Baltimore orioles and orchard oriole — Lanny McDowell

If you think that our blue jays, cardinals, goldfinches and other feeder birds are colorful enough, help may be on the way. Birds are migrating through Central America about now and they may get carried aloft by storms crossing from the Pacific Ocean to the Gulf of Mexico, and then up to us either over land or sea. They are called spring overshoots, as they end up further north than they would have been otherwise; indigo buntings, rose-breasted grosbeaks, blue grosbeaks, summer or scarlet tanagers and Baltimore orioles typically surprise us at our feeders. On March 18 Tim Rush reported two male Baltimore orioles in the woods near the P.A. Club.

Five new species for the year have arrived this week. The arrival of eastern phoebes are eagerly anticipated; they usually arrive in early March. Kayla Smith spotted the first one at the BiodiversityWorks headquarters off Lambert’s Cone Road on March 17, Matt Pelikan heard it singing March 18 and Luanne Johnson saw it on March 21.

Piping plover — Lanny McDowell

The first piping plover arrived at Little Beach on March 16, spotted by Liz Olsen. Jeff Bernier spotted a pair there on March 21. On March 17 Katherine Long saw a brown thrasher on her deck, about two weeks ahead of their usual arrival date of April 1. Matt Pelikan spotted a flock of 18 horned larks at Katama Farm on March 18. Luanne Johnson spotted an American kestrel at Quansoo Farm on March 20.

And March 20 is the same day that the first great egrets of the season showed up; Lindsay Allison spotted two at Snow’s Point on Chappaquiddick and John Nelson found one at Eel Pond.

While a few double-crested cormorants have been present through the winter, Luanne Johnson spotted three of them on Sarson’s Island on March 19, where some 400 plus pairs nest every year.

Eastern Phoebe — Lanny McDowell

Species that arrived earlier in the month are increasing their abundance, although a lot more will arrive in the next month or so. The beach-nesting American oystercatchers are one of these species. Two pairs nest between Tisbury Marketplace and the drawbridge; the Ferryboat Island pair returned last week. On March 15 Nathalie Woodruff spotted one on the Vineyard Haven harbor beach across from Vineyard Scripts, while the next day Kate Scott spotted one on the harbor side of Beach Road, northeast of the R. M. Packer site. Elsewhere, Jeff Bernier spotted an oystercatcher on Little Beach on March 15. On March 19 Lisa Maxfield spotted one at Brush Pond while Luanne Johnson spotted one at Sarson’s island. Jeff Bernier found five at Little Beach on March 21.

Ospreys are also becoming more abundant. Parker Fyfe-Kiernan reported an osprey on March 18 at Cranberry Acres. Danguole Budris spotted one at Upper Tiah’s Cove on March 19. John Mode and Nelson Smith both observed one at the Oak Bluffs pumping station on March 20; you can watch the progress of this nest on the osprey cam at the Oak Bluffs Water District website. Billie Burke saw an osprey circling above Little Duarte’s Pond on March 20.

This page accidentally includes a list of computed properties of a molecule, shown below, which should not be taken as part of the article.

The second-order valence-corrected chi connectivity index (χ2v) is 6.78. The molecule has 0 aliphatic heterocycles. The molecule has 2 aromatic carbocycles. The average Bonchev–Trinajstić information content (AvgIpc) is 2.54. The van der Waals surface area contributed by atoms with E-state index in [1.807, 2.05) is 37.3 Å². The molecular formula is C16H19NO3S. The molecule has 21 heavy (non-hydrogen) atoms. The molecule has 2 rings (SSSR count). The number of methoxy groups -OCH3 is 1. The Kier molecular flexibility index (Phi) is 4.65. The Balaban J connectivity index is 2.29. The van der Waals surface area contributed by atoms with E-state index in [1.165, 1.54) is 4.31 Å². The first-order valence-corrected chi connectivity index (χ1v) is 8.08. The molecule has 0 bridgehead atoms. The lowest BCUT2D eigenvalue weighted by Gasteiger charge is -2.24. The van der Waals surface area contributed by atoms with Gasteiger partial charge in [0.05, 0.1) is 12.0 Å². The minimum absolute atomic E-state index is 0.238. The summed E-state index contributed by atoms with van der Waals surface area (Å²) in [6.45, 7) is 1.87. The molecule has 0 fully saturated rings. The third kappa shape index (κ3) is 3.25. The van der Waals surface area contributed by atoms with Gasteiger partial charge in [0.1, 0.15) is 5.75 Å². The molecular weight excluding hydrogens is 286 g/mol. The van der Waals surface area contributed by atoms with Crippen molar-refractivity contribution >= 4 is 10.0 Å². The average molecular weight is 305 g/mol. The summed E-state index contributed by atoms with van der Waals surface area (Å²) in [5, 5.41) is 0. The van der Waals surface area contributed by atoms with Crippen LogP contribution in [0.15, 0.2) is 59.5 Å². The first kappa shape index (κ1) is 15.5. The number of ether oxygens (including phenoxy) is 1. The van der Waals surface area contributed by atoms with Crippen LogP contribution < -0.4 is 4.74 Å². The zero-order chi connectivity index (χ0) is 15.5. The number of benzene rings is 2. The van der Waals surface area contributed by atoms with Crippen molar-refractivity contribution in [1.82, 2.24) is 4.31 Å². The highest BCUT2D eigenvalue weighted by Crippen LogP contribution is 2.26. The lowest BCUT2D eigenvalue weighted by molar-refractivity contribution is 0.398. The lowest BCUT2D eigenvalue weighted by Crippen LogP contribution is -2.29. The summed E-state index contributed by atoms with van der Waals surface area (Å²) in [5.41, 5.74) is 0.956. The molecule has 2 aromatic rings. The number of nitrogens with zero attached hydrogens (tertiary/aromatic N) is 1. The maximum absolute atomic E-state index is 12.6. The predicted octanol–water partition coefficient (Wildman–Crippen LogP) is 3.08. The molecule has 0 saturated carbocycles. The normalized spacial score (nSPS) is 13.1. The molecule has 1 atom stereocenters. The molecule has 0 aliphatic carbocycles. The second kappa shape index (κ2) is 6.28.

Several new arrivals were noted on March 21 when John Nelson saw a pair at Harthaven, Martha Moore saw one on the Long Point pole osprey pole, David Damroth observed one at Squibnocket Beach, and Lindsay Allison found one on the nest pole at Snow’s Point on Chappaquiddick.

American kestrel — Lanny McDowell

Are the robins we are seeing now winter residents that have not yet moved north, migrants passing through to points further north, or our summer resident breeding birds? Suffice to say that there are medium-to-large flocks of robins just about everywhere. On March 17, Matt Pelikan observed lots of robins spread out and foraging on the pastures and hayfields of Katama Farm. He also observed two swamp sparrows at Slough Cove and the fox sparrow visited his yard again. On March 17 he observed an oddly-colored female bufflehead near the Sepiessa Point canoe slide. It had a mostly-white body and a mostly normal head pattern.

On the black bird front, Pat Ingalls observed a pair of cowbirds on March 18 and on March 20 Thaw Malin counted a flock of 170 grackles flying over his house. Both species breed here but that does not mean that these birds will necessarily stay here; they may head further north.

Great egret — Lanny McDowell

Winter resident ring-necked ducks have been seen this week by David Stanwood and Luanne Johnson at Cranberry Acres, with an unusually high count of 84 on March 20. After several months of searching, On March 19, after several months of searching, Anne and Wendy Culbert and I finally caught up with a flock of eight purple sandpipers roosting on an off-shore boulder at Great Rock Bight.

Adult bald eagles are year-round residents. On March 14 Mike Zoll spotted one at the Oak Bluffs pumping station; Kate Scott also saw it. The next day Peter Enrich observed one soaring overhead at Sepiessa Point, Martha Moore saw one sitting on the Long Point osprey pole, and Margaret Curtin found one over Lagoon Pond.

Another year-round resident, a ring-necked pheasant, was observed by Andru Carr at the Airport Business Park on March 18.

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Robert Culbert is an ecological consultant with Nature Watch LLC living in Vineyard Haven.